Starting Your Own Business: 4 Inspiring Stories of People Who Followed Their Dreams

Business.com / Starting a Business / Last Modified: February 22, 2017

Four inspiring entrepreneurs who quit their high-paying day jobs to start a business -- and how they succeeded.

What kind of courage does it take to start your own business? Well, over the last few years, it was the economic turmoil -- and resulting layoffs -- that were the catalyst for countless successful entrepreneurial endeavors. But for many, it's passion, not a recession, which drives them to take big risks.

Need inspiration before you launch your own business startup? Meet four entrepreneurs who quit their promising, high-paying day jobs to start their own businesses. Even better? Tips straight from the founders on how they succeeded.

Adam D'Angelo, founder, Quora

If you worked for Facebook, would you ever imagine leaving? Adam D'Angelo did. In May 2008, Adam left his post as Facebook's Chief Technology Officer to launch Quora, a Q&A knowledge-sharing site frequented by tech pundits, executives, internet celebrities and entrepreneurial crowds.

His motivation? According to an interview with Business Insider, "I felt I could make a bigger impact on the world by starting something new, rather than just continuing to optimize Facebook."

His tips for those who want to start their own thing? "Hiring good people. If you can get the best people, that's a big part of being successful. Another thing is that the world changes really fast, so being able to keep up with it is really important."

Photo credit: businessinsider.com

Tina Su, blogger, Think Simple Now

Tina SuTina Su spent more than 6 years at Amazon.com in a variety of roles, including design and technology. In 2008, she left Amazon to give herself the freedom to pursue other creative projects. Think Simple Now had been launched in 2007 as more of a personal blogging endeavor, but Tina soon found that her honest and uplifting writing struck a chord with millions of people seeking insight and motivation to lead happy, fulfilling lives.

Her motivation? "After several years, I realized that the more money I made, the less satisfied I became. Days started to blend into one another, time flew by, and I deeply longed for something with more meaning," she wrote.

What advice would she lend to those starting a new venture? "To get what we want, we need to first have a clear vision of what that thing is. The vision needs to be defined using measurable attributes, along with dates for when you will get there. Once you have a clear measurable goal for what you want and when you want it, you can start to work backwards and map out a plan."

Another tip worth mentioning? "If your goal is to quit your job to work on your own thing, make sure you map out exactly what your monthly costs are."

Jenny Blake, author, Life After College

Jenny BlakeJenny Blake had it all -- a car, a mortgage, a 6-figure salary, a maxed out 401k, vacation time, free meals, and bonuses at a little web company called Google. But there was something ... missing. In 2011, Jenny explored a 3-month leave of absence that left her feeling more fulfilled and inspired to take the leap to gainful self-employment, giving her the time to pursue her passion for writing full-time as blogger for Life After College and author of a book under the same name.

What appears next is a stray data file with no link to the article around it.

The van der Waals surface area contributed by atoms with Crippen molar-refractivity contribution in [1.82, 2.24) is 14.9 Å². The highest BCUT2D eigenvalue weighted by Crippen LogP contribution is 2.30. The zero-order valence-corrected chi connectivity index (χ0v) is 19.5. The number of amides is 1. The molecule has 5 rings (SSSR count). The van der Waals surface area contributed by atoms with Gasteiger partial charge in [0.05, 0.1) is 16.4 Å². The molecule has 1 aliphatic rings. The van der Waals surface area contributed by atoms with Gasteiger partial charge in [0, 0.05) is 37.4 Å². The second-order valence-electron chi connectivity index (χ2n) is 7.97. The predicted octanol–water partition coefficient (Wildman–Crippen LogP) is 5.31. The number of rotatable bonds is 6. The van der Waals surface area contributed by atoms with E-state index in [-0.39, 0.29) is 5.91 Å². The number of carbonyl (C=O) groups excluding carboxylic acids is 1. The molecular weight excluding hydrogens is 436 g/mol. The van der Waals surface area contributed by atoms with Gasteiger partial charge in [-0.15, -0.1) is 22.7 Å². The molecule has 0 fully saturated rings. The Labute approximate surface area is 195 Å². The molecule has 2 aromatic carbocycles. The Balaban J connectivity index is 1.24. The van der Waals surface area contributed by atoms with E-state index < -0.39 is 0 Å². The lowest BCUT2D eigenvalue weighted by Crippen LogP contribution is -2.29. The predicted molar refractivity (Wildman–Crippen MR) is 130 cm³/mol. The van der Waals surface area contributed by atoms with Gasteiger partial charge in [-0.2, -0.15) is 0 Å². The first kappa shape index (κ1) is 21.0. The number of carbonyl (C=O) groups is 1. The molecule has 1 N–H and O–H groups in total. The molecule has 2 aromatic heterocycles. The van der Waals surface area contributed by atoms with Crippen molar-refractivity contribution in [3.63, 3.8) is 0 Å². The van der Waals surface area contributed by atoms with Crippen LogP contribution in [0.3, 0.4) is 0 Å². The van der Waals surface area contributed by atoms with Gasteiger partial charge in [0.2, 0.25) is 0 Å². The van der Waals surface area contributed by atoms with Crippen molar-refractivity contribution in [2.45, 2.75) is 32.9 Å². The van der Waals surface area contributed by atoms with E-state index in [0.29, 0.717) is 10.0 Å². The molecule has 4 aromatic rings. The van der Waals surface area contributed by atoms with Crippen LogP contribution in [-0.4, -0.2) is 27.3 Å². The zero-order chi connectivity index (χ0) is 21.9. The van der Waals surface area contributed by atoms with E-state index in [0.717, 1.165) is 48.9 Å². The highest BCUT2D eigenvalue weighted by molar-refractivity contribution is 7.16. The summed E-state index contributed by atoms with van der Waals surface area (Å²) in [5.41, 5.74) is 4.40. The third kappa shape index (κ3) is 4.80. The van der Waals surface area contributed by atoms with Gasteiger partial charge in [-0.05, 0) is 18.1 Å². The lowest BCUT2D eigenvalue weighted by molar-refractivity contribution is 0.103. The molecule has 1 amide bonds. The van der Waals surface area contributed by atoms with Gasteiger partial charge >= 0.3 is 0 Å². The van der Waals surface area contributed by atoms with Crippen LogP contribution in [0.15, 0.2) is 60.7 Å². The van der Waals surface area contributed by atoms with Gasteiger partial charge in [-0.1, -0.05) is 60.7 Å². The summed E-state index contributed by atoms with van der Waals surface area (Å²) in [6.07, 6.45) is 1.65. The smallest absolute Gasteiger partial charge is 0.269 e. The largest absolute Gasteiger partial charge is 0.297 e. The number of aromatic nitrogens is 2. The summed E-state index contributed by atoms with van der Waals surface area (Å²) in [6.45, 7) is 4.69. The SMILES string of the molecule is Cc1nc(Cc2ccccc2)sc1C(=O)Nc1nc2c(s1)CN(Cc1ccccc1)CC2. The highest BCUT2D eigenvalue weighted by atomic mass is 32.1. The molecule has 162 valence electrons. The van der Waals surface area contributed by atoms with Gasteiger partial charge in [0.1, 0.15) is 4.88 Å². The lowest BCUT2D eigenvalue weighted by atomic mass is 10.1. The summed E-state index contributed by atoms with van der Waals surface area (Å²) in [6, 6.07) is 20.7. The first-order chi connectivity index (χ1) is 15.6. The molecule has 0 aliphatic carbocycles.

Her motivation? " I realized I wasn't ready for marriage and babies; I wanted freedom and spontaneity - travel and free agency."

Her words of wisdom on how leaving a steady, lucrative career to pursue your passion? "That's the thing about taking great leaps - it creates a snowball effect and makes other huge changes seem almost easy in comparison. Once you've found your courage it forms a beautiful platform to continue making soul-stirring changes in your life."

Thorkil Sonne, previously CEO and founder, Specialisterne

Thorkil SonneA few years after his son was diagnosed with autism, Thorkil Sonne quit his job in IT at a Danish telecom company to found Specialisterne, a technology firm that places workers with autism-spectrum disorders in software testing roles, leveraging their strengths of being methodical and detail-oriented, having excellent memories, and preferring to work alone.  In 2010, the company reported $3 million a year in revenue and served clients like Microsoft and Oracle.

Though Sonne has since moved on from the role, he's still evangelizing the business model of giving purpose and employment to the disabled, who are often challenged to find -- and keep -- a job that suits them.

His motivation, outside of wanting to help his son develop a promising future? "I wanted to do more than just provide a sheltered workplace for people with a disability. My goal is to create opportunities for people with autism on an international scale."

What might you learn from Sonne? "The key is to find situations that fit employees' personalities and ambitions, not force everybody into one mold," he told Harvard Business Review. "That just causes stress, and workplaces already produce too much of that."

Photo source: businessinsider.com, thinksimplenow.com, lifeaftercollege.com, specialistpeople.com

 

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